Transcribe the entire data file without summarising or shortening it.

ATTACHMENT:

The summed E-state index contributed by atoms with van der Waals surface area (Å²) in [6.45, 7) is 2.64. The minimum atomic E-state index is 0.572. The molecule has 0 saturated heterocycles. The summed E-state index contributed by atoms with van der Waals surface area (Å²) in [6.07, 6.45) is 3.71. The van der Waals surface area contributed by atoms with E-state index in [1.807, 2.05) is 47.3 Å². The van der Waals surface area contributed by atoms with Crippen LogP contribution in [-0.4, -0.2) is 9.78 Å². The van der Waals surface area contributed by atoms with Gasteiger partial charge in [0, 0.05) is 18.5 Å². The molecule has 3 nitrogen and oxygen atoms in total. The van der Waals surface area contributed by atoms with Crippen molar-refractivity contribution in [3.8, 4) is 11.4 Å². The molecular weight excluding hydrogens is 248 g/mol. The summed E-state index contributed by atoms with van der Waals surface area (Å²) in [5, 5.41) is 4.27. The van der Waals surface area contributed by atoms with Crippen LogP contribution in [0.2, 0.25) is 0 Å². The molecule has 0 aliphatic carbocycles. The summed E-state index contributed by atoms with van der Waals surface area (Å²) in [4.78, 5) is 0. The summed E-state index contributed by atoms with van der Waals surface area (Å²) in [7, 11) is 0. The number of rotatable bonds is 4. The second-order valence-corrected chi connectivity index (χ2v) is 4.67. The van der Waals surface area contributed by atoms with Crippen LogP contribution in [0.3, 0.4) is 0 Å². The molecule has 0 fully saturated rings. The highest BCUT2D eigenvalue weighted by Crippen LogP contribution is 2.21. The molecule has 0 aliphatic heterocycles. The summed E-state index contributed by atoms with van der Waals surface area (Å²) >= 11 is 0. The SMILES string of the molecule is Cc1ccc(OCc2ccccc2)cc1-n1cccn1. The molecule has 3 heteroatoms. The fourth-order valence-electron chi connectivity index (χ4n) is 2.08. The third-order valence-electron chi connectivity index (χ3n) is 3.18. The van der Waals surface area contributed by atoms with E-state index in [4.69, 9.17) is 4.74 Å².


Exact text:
The summed E-state index contributed by atoms with van der Waals surface area (Å²) in [6.45, 7) is 2.64. The minimum atomic E-state index is 0.572. The molecule has 0 saturated heterocycles. The summed E-state index contributed by atoms with van der Waals surface area (Å²) in [6.07, 6.45) is 3.71. The van der Waals surface area contributed by atoms with E-state index in [1.807, 2.05) is 47.3 Å². The van der Waals surface area contributed by atoms with Crippen LogP contribution in [-0.4, -0.2) is 9.78 Å². The van der Waals surface area contributed by atoms with Gasteiger partial charge in [0, 0.05) is 18.5 Å². The molecule has 3 nitrogen and oxygen atoms in total. The van der Waals surface area contributed by atoms with Crippen molar-refractivity contribution in [3.8, 4) is 11.4 Å². The molecular weight excluding hydrogens is 248 g/mol. The summed E-state index contributed by atoms with van der Waals surface area (Å²) in [5, 5.41) is 4.27. The van der Waals surface area contributed by atoms with Crippen LogP contribution in [0.2, 0.25) is 0 Å². The molecule has 0 aliphatic carbocycles. The summed E-state index contributed by atoms with van der Waals surface area (Å²) in [4.78, 5) is 0. The summed E-state index contributed by atoms with van der Waals surface area (Å²) in [7, 11) is 0. The number of rotatable bonds is 4. The second-order valence-corrected chi connectivity index (χ2v) is 4.67. The van der Waals surface area contributed by atoms with Crippen LogP contribution in [0.3, 0.4) is 0 Å². The molecule has 0 fully saturated rings. The highest BCUT2D eigenvalue weighted by Crippen LogP contribution is 2.21. The molecule has 0 aliphatic heterocycles. The summed E-state index contributed by atoms with van der Waals surface area (Å²) >= 11 is 0. The SMILES string of the molecule is Cc1ccc(OCc2ccccc2)cc1-n1cccn1. The molecule has 3 heteroatoms. The fourth-order valence-electron chi connectivity index (χ4n) is 2.08. The third-order valence-electron chi connectivity index (χ3n) is 3.18. The van der Waals surface area contributed by atoms with E-state index in [4.69, 9.17) is 4.74 Å².